Speakers like former U.S. Secretary of State Condoleezza Rice and Turkish Prime Minister Recep Tayyip Erdogan spoke about global security challenges. Visionaries like Britain’s Richard Branson speculated on the future of capitalism. Authors like Walter Isaacson reminisced about geniuses and innovation.
Ukraine got a chance to showcase itself to a distinguished audience of several hundred people at Livadia Palace, where the event is held. Unfortunately but instructively, this gathering starkly reveals how cruel, undemocratic and primitive Ukraine’s leaders remain in too many respects.
This year, the villain of the event was Deputy Prosecutor General Rinat Kuzmin, who came across as incompetent and arrogant. It’s frightening that this man and the office he occupies have such great powers that are being abused. He made it clear that Ukraine will not backtrack in the case of imprisoned ex-Prime Minister Yulia Tymoshenko, whom many in the West are convinced is a political prisoner.
Yanukovych and Prime Minister Mykola Azarov also failed to connect with the audience. Other politicians came off looking better, including top-ranking officials Sergiy Tigipko, Valeriy Khoroshkovskiy and Petro Poroshenko, and opposition leaders Vitali Klitschko and Arseniy Yatseniuk. Such disparities are important for the world to see. Ukraine’s politicians need to be put in the same room as some of the world’s brightest people. Maybe intellect will rub off.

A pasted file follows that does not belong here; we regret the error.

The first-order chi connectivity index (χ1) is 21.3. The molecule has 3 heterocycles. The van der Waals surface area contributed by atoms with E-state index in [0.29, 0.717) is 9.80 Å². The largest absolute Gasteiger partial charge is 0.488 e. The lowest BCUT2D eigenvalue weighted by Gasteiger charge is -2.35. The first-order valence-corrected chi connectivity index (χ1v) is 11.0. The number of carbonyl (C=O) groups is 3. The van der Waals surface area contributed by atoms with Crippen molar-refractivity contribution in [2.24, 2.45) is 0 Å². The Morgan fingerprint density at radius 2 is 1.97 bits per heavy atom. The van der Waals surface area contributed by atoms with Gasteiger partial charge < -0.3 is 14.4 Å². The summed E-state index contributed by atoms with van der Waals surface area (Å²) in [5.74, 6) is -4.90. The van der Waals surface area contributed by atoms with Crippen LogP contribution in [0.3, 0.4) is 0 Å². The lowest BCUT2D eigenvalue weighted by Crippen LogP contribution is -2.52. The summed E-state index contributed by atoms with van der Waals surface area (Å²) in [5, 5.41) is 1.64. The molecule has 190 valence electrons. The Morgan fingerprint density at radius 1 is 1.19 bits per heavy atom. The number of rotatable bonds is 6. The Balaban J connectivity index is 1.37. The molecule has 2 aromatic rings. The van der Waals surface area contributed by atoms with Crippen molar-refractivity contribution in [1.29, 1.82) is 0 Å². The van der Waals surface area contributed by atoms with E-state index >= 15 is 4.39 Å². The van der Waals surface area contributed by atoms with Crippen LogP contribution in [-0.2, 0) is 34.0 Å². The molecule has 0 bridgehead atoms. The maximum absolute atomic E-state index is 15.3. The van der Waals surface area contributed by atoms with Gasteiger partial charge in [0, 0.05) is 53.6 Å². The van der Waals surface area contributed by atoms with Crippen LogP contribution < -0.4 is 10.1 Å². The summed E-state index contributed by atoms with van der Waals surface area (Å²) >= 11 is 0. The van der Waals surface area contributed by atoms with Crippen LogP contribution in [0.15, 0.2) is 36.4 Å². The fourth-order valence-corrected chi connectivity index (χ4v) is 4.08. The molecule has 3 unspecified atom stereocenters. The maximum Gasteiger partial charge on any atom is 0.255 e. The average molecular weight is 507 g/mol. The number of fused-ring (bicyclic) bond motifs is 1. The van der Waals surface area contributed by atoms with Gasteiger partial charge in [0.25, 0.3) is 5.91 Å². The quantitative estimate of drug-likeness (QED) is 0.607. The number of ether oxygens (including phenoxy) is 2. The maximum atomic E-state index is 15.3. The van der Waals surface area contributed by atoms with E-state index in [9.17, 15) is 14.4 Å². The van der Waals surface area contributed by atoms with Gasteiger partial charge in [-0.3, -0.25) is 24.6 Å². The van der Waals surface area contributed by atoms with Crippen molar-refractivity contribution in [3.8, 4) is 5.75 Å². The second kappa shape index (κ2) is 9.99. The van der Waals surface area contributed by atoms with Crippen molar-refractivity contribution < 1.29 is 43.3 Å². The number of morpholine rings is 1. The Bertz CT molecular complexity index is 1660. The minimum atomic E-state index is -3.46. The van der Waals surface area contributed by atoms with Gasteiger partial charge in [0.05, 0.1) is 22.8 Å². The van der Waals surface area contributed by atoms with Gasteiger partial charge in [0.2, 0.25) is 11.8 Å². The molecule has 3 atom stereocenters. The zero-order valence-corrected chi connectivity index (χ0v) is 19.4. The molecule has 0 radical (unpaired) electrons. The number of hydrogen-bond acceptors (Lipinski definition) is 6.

Live sparring is healthy in a political culture where leaders shun debate and unscripted interviews with journalists. They are forced to think on their feet in such settings as the YES conference, which managed to group top government officials and the political opposition on the same panel to talk about the Tymoshenko case.
Journalists are best trained at asking tough questions, and they get ample opportunity to confront top officials on the sidelines of the YES conference, but sadly they are not permitted to ask questions during discussion groups. Questions are limited to fellow politicians, experts and other honored guests. Pinchuk should change this.
Pinchuk wanted to create a mini-Davos in Ukraine, and he is close to doing so. We have been critical of the event in the past, and Pinchuk shouldn’t be let off the hook entirely.
We’d love to see YES panels entitled “Who is responsible for the 2000 murder of journalist Georgiy Gongadze and why aren’t they in prison today?” and “How did Ukraine’s oligarchs really get rich and how are they stifling the nation’s future today?” But that’s asking too much, considering Pinchuk is the party host and his father-in-law is ex-President Leonid Kuchma, implicated in the Gongadze murder but steadfast about his innocence.
We also wish that the journalists who attend YES would start paying their own way or get sponsorship from non-profit groups, rather than accept Pinchuk’s money.
It is the nation’s leaders who should use these opportunities better, not just once a year, but continually.
They are going to have to change the most in order to break Ukraine’s stalemate with the West over conflicting values.← Повернутися до списку
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